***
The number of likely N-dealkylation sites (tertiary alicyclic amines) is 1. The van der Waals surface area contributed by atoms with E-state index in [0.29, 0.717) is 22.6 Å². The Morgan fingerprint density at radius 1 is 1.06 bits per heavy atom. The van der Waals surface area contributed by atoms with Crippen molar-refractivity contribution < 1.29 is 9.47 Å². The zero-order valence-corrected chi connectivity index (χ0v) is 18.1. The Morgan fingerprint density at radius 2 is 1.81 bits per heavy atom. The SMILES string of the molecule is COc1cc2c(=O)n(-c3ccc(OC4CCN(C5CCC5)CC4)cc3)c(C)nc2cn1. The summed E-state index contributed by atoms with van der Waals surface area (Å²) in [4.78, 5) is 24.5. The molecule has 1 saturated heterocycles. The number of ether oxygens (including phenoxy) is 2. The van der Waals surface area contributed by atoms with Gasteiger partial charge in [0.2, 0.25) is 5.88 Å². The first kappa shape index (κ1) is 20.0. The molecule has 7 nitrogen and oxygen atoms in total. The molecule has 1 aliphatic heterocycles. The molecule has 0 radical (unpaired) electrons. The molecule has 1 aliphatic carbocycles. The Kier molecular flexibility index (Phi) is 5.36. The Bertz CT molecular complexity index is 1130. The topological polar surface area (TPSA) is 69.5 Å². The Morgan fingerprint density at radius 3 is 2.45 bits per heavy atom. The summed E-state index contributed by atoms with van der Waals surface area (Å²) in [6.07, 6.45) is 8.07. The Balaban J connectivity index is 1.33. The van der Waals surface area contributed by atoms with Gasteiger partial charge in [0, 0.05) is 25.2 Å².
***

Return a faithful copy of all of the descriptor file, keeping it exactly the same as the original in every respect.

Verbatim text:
The number of likely N-dealkylation sites (tertiary alicyclic amines) is 1. The van der Waals surface area contributed by atoms with E-state index in [0.29, 0.717) is 22.6 Å². The Morgan fingerprint density at radius 1 is 1.06 bits per heavy atom. The van der Waals surface area contributed by atoms with Crippen molar-refractivity contribution < 1.29 is 9.47 Å². The zero-order valence-corrected chi connectivity index (χ0v) is 18.1. The Morgan fingerprint density at radius 2 is 1.81 bits per heavy atom. The SMILES string of the molecule is COc1cc2c(=O)n(-c3ccc(OC4CCN(C5CCC5)CC4)cc3)c(C)nc2cn1. The summed E-state index contributed by atoms with van der Waals surface area (Å²) in [4.78, 5) is 24.5. The molecule has 1 saturated heterocycles. The number of ether oxygens (including phenoxy) is 2. The van der Waals surface area contributed by atoms with Gasteiger partial charge in [0.2, 0.25) is 5.88 Å². The first kappa shape index (κ1) is 20.0. The molecule has 7 nitrogen and oxygen atoms in total. The molecule has 1 aliphatic heterocycles. The molecule has 0 radical (unpaired) electrons. The molecule has 1 aliphatic carbocycles. The Kier molecular flexibility index (Phi) is 5.36. The Bertz CT molecular complexity index is 1130. The topological polar surface area (TPSA) is 69.5 Å². The Morgan fingerprint density at radius 3 is 2.45 bits per heavy atom. The summed E-state index contributed by atoms with van der Waals surface area (Å²) in [6.07, 6.45) is 8.07. The Balaban J connectivity index is 1.33. The van der Waals surface area contributed by atoms with Gasteiger partial charge in [0, 0.05) is 25.2 Å².